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New fizz category and Cabernet Franc interest lifts Loire

Published:  28 February, 2018

Nine Loire wine producers and regional wine body, Interloire, have joined forces to launch a premium category for Crémant de Loire and sparkling wines.

‘Prestige de Loire’ exclusively includes vintage wines made under strict production specifications, with the new category comprising 17 wines: 10 Crémants, five wines from Saumur and two Vouvray wines from the 2011, 2012, 2013, 2014 and 2015 vintages.

The collaboration follows the creation of similar market segmentation initiatives for premium fizz launched in Alsace and Burgundy, but includes an obligation for Loire producers to meet higher agro-environmental standards.

The Loire is France’s second largest production region of sparkling wines after Champagne. Whilst Champagne exports to the UK have dramatically fallen over the past two years, Crémant and other Loire sparkling wines were the highest climbers in terms of Loire wine exports last year.

Export figures exclusively released to Harpers show that Crémant de Loire exports to Britain jumped by 34.2% to 4, 255 hl in 2017, while exports of Saumur fizz increased by 21.5% to 2.600 hl in 2017.

“We are indeed seeing an increased demand for Crémant and other sparkling wines mainly due to increasing Champagne prices,” said Alex Meunier, sales manager at Loire wines broker, Charles Sydney Wines.

Matt Wilkin from Loire specialist distributor, H2Vin said that interest in Loire fizz had developed partly on the back of Prosecco, which he said, had “broken the umbilical chord of Champagne”.

‘Prestige de Loire’ wines are labelled with a crown sticker. In France, they sell for a least €10 a bottle and are destined primarily for the on-trade and independents merchants.

The 17 ‘Prestige de Loire’ wines include several wines from Bouvet Ladubay and Ackermann, which changed the name of its group last December to Orchidées, Maisons de Vins and has created two separate portfolios for its wines, highlighting the trend for greater market segmentation of Loire wines.

Overall Loire wine exports to the UK in 2017, fell 15.3% in volume, due to the low quantities of the 2016 vintage, but increased 8.7% in value. Despite a second consecutive year of frost, Loire wine production volumes for the 2017 vintage have, however, increased by 6% compared with the 2016 vintage.

Meanwhile, brokers and buyers are reporting a growing interest in Loire Cabernet Franc (LCF) as a result of a succession of quality vintages since 2014.

“We are starting to look more closer at Loire Cabernet Franc; we are starting to get more samples and to look around,” Max Lalondrell, buying director and Bordeaux buyer at Berry Bros & Rudd, told Harpers.

In similar fashion to the competitive offering of Crémant and sparkling wine prices when compared to Champagne, LCF is now providing an alternative to expensive Bordeaux.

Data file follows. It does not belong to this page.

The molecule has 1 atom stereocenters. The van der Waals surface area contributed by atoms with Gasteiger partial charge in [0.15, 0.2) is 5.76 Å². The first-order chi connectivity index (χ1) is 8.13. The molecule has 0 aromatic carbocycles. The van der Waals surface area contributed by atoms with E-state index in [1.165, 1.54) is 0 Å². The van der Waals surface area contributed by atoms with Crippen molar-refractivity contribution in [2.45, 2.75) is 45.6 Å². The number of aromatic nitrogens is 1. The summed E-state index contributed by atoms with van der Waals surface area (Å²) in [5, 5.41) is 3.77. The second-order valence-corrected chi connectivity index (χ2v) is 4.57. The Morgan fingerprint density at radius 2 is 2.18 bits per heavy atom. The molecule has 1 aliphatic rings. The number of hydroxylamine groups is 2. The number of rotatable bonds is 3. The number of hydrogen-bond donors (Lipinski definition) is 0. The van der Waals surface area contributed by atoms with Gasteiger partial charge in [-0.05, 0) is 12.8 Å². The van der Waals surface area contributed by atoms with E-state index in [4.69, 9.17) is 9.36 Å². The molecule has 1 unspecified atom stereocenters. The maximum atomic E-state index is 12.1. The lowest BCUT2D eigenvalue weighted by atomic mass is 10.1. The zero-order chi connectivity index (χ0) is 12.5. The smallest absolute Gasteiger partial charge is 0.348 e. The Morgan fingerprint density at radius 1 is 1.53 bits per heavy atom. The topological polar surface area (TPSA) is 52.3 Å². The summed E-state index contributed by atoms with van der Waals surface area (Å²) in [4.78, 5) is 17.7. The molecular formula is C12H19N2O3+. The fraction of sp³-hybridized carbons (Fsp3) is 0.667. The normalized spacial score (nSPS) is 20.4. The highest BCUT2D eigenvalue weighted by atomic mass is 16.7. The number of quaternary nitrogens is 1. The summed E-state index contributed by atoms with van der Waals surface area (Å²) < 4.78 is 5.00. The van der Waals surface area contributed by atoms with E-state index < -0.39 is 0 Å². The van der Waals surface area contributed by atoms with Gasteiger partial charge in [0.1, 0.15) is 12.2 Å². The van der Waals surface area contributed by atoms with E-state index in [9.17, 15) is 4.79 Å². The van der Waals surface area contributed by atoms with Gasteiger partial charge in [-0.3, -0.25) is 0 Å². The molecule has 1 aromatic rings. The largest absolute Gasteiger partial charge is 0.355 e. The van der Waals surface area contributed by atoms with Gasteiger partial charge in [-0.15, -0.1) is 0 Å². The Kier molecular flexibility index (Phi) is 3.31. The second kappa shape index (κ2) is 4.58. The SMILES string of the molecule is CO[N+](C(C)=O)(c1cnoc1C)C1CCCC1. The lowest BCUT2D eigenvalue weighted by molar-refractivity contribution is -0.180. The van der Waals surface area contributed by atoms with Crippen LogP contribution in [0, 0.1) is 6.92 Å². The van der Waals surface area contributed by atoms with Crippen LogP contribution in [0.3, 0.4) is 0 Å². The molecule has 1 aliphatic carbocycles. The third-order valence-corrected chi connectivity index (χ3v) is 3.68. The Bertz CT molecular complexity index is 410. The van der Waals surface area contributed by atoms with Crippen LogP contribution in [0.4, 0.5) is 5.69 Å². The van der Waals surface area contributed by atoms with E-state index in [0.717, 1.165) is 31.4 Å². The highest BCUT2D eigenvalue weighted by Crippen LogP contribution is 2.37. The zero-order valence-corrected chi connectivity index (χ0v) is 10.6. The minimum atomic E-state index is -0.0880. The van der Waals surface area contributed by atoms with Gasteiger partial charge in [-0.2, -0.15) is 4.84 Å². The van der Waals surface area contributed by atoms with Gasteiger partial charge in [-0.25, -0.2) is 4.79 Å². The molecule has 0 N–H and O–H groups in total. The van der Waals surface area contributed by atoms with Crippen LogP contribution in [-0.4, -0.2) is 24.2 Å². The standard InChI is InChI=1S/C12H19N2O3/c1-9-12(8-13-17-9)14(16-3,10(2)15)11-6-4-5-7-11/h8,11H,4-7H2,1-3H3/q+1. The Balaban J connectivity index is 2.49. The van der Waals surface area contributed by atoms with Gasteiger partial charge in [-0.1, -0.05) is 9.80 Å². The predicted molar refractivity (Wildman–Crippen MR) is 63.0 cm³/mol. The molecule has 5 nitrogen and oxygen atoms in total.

“With the current prices of Bordeaux and the succession of great quality Loire vintages since 2014, Loire Cabernet Franc offers an affordable and delicious alternative to the red wines of other classic French regions,” said Alex Meunier of Charles Sydney Wines.

The rise in the interest of LCF, follows greater use of the late-ripening variety, globally and in right-bank Bordeaux wines: whilst Cabernet Franc in Chateau Pavie wines, was once was a very minor partner in blends, it now represents 35% of the production at the estate, other producers, such as Cheval Blanc, use up to 60% in blends.

Despite vintage variability in the Loire, improvements in canopy management techniques have helped ensure that the quality of LCF wine has been maintained during poor quantity vintages, according to Matt Wilkin.

“We get a lot of demand for Bourgueil, Chinon and St Nicolas de Bourgueil. One of the catalysts in the rise in interest in Cabernet Franc is the overall demand for low alcohol wines. Most of the LCF’s are 12.5% abv, the ideal strength for drinkability. If I were to open a wine bar, I would call it 12.5% abv,” Wilkin said.

“In LCF you get Incredible graphite quality; its crunchy, perfumed, multi-layered with silky tannins, when made well, “ added Wilkin, who has taken on distribution of LCF wines from super premium Chinon producer Domaine Pallus.

The rise of interest in LCF follows Bouygues group’s acquisition of the legendary Saumur-Champigny producer Clos Rougeard last June.

Prices of Clos Rougeard, some of which are available on Fine + Rare wines, have escalated in recent years partly due to speculation from buyers re-selling the wines on e-bay.

Max Lalondrell has no doubts about the future of LCF in the Fine-Wine trade.

“Many Loire reds are still Brasserie wines, I say that in a very good way. We have a long way to go before they become fine wines, but it is all going in the right direction,” he said.